This is not to say that hawkishness has been the default setting of the entire US media landscape, or that hawkish punditry has always been instinctive or reckless. When Trump ordered the assassination of the senior Iranian general Qassem Suleimani, in 2020, citing flimsy claims of “imminent” attacks on Americans, various establishment media figures expressed skepticism; more broadly, ascendant voices within both the progressive and right-wing media spaces have challenged US military adventurism on ideological grounds. (When two Republican senators called on Biden to strike Iran last week, Tucker Carlson called them “fucking lunatics.”) This time around, too, the picture strikes me as at least somewhat nuanced. Asking questions about planned strikes isn’t the same as advocating them. Some otherwise hawkish observers (including the Post’s editorial board) have stopped short of calling for strikes inside Iran.
Indeed, generalizing about the coverage—as with any heavily covered story—is perilous. Still, much of it has struck me as being at least subtly rooted in the long-standing assumption that US military intervention in the Middle East is the natural way of the world, rather than a contestable, ongoing policy choice—even as the latter way of looking at things seems to be ascendant politically. At this pivotal moment for the region and America’s role within it, we need more big-picture coverage, grounded in historical context and willing to scrutinize the orthodoxy of the foreign-policy establishment. This would be difficult enough absent the fast-moving picture on the ground. But without shifting our perspective, that fast-moving picture won’t make sense. Eventually, incremental escalations can reach a tipping point that forces fresh perspective on us.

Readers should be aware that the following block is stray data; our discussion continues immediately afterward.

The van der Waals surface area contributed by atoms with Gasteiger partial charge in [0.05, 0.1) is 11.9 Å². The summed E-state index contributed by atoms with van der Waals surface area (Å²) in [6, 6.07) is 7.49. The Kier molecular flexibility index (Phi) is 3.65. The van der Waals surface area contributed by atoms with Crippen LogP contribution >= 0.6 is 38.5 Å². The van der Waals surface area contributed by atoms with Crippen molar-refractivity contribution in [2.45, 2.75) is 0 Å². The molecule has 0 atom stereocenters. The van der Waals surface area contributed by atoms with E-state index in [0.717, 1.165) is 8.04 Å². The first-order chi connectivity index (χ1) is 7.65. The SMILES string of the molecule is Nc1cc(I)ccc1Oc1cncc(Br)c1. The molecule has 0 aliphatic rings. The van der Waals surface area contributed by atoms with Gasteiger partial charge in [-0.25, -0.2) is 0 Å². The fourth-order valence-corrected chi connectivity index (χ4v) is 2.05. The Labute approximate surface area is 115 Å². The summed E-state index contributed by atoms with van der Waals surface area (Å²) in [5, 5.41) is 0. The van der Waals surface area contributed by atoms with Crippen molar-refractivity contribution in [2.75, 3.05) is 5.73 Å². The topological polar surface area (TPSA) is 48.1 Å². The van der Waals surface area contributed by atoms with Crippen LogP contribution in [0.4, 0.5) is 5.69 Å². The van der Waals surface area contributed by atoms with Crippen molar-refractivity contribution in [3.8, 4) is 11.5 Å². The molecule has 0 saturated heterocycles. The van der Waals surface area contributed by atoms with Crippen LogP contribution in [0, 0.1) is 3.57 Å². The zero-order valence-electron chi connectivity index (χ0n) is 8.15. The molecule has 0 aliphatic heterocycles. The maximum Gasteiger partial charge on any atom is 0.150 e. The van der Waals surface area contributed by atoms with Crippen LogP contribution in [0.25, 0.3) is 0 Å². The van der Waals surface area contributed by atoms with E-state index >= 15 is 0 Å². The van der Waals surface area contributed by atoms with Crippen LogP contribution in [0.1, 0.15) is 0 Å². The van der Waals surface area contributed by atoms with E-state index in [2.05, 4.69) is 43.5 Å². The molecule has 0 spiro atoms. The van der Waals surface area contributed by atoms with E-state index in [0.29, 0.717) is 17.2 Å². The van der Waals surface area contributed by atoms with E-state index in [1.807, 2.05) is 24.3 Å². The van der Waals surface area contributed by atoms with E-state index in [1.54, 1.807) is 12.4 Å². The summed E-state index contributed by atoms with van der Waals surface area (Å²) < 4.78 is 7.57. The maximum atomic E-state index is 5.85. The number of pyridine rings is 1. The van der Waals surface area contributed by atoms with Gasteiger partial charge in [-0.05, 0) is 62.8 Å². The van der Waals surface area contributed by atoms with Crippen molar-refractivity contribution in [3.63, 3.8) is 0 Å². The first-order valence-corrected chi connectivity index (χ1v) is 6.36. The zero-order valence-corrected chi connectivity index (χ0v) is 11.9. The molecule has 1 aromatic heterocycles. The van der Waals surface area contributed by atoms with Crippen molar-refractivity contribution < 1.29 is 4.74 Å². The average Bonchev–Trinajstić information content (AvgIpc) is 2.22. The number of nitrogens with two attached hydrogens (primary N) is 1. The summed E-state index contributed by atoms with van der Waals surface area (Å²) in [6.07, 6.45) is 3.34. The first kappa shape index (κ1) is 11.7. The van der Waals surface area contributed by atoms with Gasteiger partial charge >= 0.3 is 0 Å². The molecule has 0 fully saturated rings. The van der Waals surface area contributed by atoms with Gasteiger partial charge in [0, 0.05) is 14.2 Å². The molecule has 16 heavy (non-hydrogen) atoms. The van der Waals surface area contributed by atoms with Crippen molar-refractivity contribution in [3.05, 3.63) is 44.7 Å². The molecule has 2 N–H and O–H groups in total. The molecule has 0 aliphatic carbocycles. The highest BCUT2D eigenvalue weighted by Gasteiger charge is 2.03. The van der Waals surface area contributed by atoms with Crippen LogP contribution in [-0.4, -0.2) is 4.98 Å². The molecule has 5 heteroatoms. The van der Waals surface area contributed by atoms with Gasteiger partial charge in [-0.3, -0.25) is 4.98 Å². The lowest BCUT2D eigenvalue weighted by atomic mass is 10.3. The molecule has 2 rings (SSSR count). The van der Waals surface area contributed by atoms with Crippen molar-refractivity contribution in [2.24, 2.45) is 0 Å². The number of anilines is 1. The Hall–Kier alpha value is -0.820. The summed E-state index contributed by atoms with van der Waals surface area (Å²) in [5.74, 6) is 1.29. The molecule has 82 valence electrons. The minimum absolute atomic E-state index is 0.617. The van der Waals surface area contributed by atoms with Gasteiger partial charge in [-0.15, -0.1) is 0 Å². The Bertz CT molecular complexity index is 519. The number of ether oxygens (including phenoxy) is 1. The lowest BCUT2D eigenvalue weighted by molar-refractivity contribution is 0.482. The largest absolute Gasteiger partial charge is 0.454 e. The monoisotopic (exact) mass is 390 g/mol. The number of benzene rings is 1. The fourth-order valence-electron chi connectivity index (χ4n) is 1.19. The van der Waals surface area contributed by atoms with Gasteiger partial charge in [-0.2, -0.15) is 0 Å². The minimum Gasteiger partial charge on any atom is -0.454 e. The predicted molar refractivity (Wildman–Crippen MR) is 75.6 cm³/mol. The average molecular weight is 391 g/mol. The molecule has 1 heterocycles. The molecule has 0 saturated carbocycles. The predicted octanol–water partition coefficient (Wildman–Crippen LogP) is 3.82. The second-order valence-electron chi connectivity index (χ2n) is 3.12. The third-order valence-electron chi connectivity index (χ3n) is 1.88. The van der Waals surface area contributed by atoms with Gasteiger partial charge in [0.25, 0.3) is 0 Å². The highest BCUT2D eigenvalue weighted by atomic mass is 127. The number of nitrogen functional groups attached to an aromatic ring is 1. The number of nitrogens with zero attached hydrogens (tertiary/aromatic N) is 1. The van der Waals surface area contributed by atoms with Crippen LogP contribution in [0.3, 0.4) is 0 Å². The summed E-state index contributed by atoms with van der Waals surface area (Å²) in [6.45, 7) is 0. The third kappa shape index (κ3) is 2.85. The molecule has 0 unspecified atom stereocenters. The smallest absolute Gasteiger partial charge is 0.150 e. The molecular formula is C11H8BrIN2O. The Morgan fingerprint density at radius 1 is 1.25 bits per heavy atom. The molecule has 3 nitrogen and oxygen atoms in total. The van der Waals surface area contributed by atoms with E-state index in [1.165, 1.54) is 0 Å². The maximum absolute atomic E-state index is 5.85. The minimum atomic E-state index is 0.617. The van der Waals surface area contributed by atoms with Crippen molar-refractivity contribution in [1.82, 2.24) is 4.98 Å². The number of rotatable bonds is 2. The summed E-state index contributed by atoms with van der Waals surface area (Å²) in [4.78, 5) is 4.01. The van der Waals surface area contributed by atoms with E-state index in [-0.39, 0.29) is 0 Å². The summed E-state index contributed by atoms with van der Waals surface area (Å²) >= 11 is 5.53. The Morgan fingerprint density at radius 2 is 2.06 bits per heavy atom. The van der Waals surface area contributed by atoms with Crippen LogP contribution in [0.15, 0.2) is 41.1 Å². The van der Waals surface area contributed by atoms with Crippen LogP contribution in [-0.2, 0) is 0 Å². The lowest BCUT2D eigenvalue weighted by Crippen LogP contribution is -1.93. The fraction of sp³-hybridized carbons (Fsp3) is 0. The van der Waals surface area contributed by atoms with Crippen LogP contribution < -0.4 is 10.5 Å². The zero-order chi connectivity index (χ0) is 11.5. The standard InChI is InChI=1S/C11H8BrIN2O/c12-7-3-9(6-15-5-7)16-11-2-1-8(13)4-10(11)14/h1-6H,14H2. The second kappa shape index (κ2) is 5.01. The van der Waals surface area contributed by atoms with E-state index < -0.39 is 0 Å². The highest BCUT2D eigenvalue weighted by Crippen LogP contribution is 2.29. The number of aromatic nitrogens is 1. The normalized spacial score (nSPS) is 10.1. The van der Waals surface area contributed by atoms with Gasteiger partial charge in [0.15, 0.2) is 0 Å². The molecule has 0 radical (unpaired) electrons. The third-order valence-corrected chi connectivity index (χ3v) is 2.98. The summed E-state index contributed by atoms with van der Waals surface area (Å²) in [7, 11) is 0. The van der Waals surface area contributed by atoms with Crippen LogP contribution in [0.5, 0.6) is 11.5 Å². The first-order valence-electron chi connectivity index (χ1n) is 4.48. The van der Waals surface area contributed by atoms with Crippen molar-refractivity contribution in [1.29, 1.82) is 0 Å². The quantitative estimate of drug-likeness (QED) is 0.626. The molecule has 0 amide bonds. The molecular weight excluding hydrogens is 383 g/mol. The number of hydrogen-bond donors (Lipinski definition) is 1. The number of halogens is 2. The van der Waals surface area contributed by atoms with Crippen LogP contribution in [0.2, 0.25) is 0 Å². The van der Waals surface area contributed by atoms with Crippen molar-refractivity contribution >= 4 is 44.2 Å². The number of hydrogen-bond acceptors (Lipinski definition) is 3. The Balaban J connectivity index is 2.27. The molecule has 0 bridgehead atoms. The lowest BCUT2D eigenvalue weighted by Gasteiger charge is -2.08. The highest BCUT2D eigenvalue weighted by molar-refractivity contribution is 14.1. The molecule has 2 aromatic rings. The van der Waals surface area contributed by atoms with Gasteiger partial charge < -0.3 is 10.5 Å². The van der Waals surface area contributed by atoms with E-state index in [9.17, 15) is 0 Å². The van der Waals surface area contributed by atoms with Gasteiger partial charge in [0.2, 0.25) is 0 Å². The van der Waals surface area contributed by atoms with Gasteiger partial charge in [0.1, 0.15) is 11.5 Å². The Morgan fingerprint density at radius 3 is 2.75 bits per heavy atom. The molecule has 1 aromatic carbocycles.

This is not to say, of course, that granular coverage of the incremental escalations isn’t needed—it very much is—or that no one is currently doing the bigger-picture work. Ackerman, for instance, described the current moment in the Middle East as the “Eighteenth Brumaire” of the war on terror (a reference to the Marx adage that history repeats itself first as tragedy, then as farce) and situated it in recent historical context. “The War on Terror shows that as the US meets military frustration, the same bellicose voices in both our political parties, our Security State, and our press will expand their war aims rather than acknowledge checkmate,” he wrote. “Today it’s a call to strike targets inside Iran. Tomorrow it will be a call for regime change.”
There has been some compelling coverage, too, of the domestic political dynamics of this moment, with reporters exploring, for instance, Arab American voters’ anger at Biden’s approach toward Israel’s bombardment of Gaza and the (in my view underappreciated) role that aversion to forever wars is playing in boosting Trump’s political appeal on the right. And yet in this arena, too, some of the coverage has been shallow: reduced to speculation about Biden’s poll numbers, or he-said-she-said partisan blamecasting, or supposed contrasts between Trump and his last standing rival, Nikki Haley, that fail to dig particularly deep into the substance of Haley’s hawkishness or the very hawkish aspects—not least the Syria strikes and the assassination of Suleimani—of Trump’s record, that belie the cliché of his isolationism. (Last week, some headlines uncritically echoed Trump’s claims that the Jordan attack was attributable to Biden’s “weakness and surrender” and would “NEVER have happened” on his watch—even though US positions in Iraq and Syria were attacked when Trump was president.)
At its best, the coverage of the past week or so managed to tie the ultimate, very concrete stakes here—the actual and potential loss of human life—to a more abstract opening of the imagination about the US role in the world; at its worst, it skated over the top of the former but below the latter, dwelling in a zone of abstraction but one tethered to conventional wisdom. There has, for sure, been some moving coverage of the soldiers killed in the Jordan attack. So far, at least, the possible civilian toll of the reprisal strikes has received comparatively little attention, at least that I’ve seen. The Biden administration has said that its targets “were carefully selected to avoid civilian casualties.” Iraqi officials and sources have countered that civilians were among the casualties, though at least one such claim seemed to involve some discrepancies. The picture remains murky. It is to be hoped that, in the coming days, and as the strikes continue, reporters work to elucidate it.